Sugar and Spice, and a Nasty Little Vice

How can we understand young girls who aspire to be killers.

Posted Jul 31, 2016

K. Ramsland
Source: K. Ramsland

We heard this week about the case disposition of the two “Slenderman” attackers – 12-year-old Morgan Geyser and Anissa Weier who stabbed Payton Leutner 19 times in 2014 to sacrifice her to a fictional Internet character. They will face adult court. From the same state came news of a 14-year-old girl who’d aimed to commit her “first kill.”

Kali J. Bookey stated that she’s a psychopath, with aspirations to commit multiple murders. She’d designated her brother’s girlfriend as her first. Bookey has been charged as an adult with attempted first-degree murder, although she is being held at a juvenile facility. In Wisconsin, juveniles over the age of 10 who are accused of first-degree homicide or attempted homicide can be tried as adults. That’s what the Slenderman girls discovered.

Bookey had formed a plan that made little sense. She told police that two men wearing ski masks and armed with a knife had assaulted her while she was riding her bike. To save herself, she'd made a deal with them. She knew where they could find a girl near her age alone at home. (That they would leave her, a girl under their control, to enter a home with unknown parameters seems far-fetched.)

Police went to this location and found a 15-year-old girl on the floor, bleeding badly from her neck and face. This girl told police that the teenager who’d sent them to her house was, in fact, her attacker. Kali Bookey was her boyfriend’s sister.

Apparently, Bookey had thought that her victim would be dead, because otherwise her lies would be exposed. The police got the victim to a hospital in time to save her.

She said that Bookey first tried to suffocate her. Then she jumped on her repeatedly. Then Bookey bludgeoned her over the head with a heavy ceramic bowl. Breaking it, Bookey asked the victim if she wanted to die quickly or “bleed out.” The victim chose the second option. Bookey used the shards to stab her.

In police custody, Bookey admitted to the deed and said she would try to kill again. She also said that she had only wanted to scare the girl and have her pass out from loss of blood. She had planned the attack for over a week, biking past the victim’s home to figure out how to achieve her goal.

Kids who kill have traditionally fallen into categories according to their personality traits, situations, and/or motivations. Some deaths are accidental, such as when kids play with their parents' guns, but many have specific intent. Experts have categorized killings by kids as:

·      Accidental

·      School-related

·      Family-related

·      The result of mental illness

·      Gang- or cult-related

·      From pressure as part of a couple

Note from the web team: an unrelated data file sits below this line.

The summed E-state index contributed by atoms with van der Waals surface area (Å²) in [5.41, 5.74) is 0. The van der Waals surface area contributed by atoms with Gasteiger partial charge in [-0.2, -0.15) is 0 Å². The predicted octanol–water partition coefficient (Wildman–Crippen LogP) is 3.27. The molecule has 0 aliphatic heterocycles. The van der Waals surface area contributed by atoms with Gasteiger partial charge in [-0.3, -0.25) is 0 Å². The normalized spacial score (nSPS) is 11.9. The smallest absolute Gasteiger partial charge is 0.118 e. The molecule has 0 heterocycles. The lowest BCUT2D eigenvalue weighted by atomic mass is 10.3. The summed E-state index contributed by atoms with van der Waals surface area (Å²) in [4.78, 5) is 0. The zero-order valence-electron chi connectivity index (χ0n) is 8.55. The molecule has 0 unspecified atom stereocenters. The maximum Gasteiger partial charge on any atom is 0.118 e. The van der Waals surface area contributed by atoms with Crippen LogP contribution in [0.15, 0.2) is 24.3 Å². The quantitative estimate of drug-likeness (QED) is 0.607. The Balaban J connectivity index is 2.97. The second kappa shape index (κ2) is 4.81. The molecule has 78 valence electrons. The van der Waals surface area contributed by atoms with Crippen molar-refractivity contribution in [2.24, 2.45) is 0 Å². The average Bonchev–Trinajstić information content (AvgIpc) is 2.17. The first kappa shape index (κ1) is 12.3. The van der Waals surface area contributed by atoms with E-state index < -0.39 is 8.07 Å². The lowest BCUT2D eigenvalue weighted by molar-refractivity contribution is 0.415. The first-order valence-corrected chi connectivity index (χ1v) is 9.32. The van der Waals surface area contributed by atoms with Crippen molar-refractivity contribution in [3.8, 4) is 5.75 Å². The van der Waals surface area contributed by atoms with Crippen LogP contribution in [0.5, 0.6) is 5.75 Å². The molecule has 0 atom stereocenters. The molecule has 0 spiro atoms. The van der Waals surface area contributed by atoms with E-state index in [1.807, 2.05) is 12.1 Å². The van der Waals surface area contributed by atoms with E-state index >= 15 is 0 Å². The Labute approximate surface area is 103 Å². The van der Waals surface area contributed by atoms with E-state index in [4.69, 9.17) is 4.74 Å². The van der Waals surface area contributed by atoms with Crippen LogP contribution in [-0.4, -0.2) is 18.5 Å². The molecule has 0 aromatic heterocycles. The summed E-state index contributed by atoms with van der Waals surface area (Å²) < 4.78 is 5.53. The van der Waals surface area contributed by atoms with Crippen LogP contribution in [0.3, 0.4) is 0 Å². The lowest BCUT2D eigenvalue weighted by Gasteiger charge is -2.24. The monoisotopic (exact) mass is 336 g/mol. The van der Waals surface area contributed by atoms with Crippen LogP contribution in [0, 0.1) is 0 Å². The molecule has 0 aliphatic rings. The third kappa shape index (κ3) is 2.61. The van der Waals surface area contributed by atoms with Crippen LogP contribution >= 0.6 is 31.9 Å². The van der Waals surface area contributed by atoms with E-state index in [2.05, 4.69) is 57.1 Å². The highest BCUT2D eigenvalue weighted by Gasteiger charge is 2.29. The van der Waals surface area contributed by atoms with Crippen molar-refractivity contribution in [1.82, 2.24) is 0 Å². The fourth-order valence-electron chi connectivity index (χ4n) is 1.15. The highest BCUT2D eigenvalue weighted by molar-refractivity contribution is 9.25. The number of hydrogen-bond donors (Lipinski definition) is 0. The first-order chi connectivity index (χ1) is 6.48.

·      Infanticide

·      Hate crimes

·      Thrill killing

Yet these categories aren't adequate. Some of these girls seem to think that the need to be tough or evil means stepping over a significant moral line. Some are also just vindictive. Murder strikes them as the ultimate statement or even the most sensible thing to do.

When Skylar Neese went missing in July 2012, a neighborhood surveillance video showed a blurred image of her running toward a car. She got in, so she knew who was picking her up. Two of her closest friends, Rachel Shoef and Sheila Eddy, admitted to joy riding and dropping her off just before she disappeared. Because the girls’ stories failed to match, detectives used the surveillance footage to pressure them. One finally cracked and admitted that they had taken her into a wooded area to kill her. Why? “We didn’t like her.”

Thirteen-year-old Tiffany Van Nostrand invited a girl to a sleepover at her St. Louis home. They chatted about girl things. Then Tiffany discovered that this girl, with a friend, planned to lure her into the woods to kill her, because she had attracted the attention of one of their ex-boyfriends. The police took the perpetrators into custody and discovered from their friends that they had brought knives to school to carry out the act.

In Clearfield, PA, a gang of kids decided to run away to Florida. When Jessica Holtmeyer, 16, thought Kimberly Jo Dotts might snitch, she put a noose around her neck and hanged her from a tree. Holtmeyer then used a large rock to smash her face. Holtmeyer reportedly said that it had been fun and she wanted to do it again. She received a life sentence. (Due to a recent Supreme Court ruling about juvenile killers, Holtmeyer has a shot at parole.)

In Britain, two girls, 13 and 14, posted selfies on Snapchat of repeatedly stabbing and bludgeoning Angela Wrightson to death. She had over 100 injuries. They thought it was fun. One suspect took photos of the two killers smiling next to the injured woman. The teens made a Facebook call, in which one urged the other: "Go on. Smash her head in. Bray her. F------ kill her."

We should revise our categories about children’s motives, especially for adolescent girls. The sheer meanness expressed mirrors the culture of cruelty and "I'm a badass" that pervades social media. This is not just for kicks. There's something more flashy and punitive involved. Criminology needs to keep up with changing perceptions and influences.

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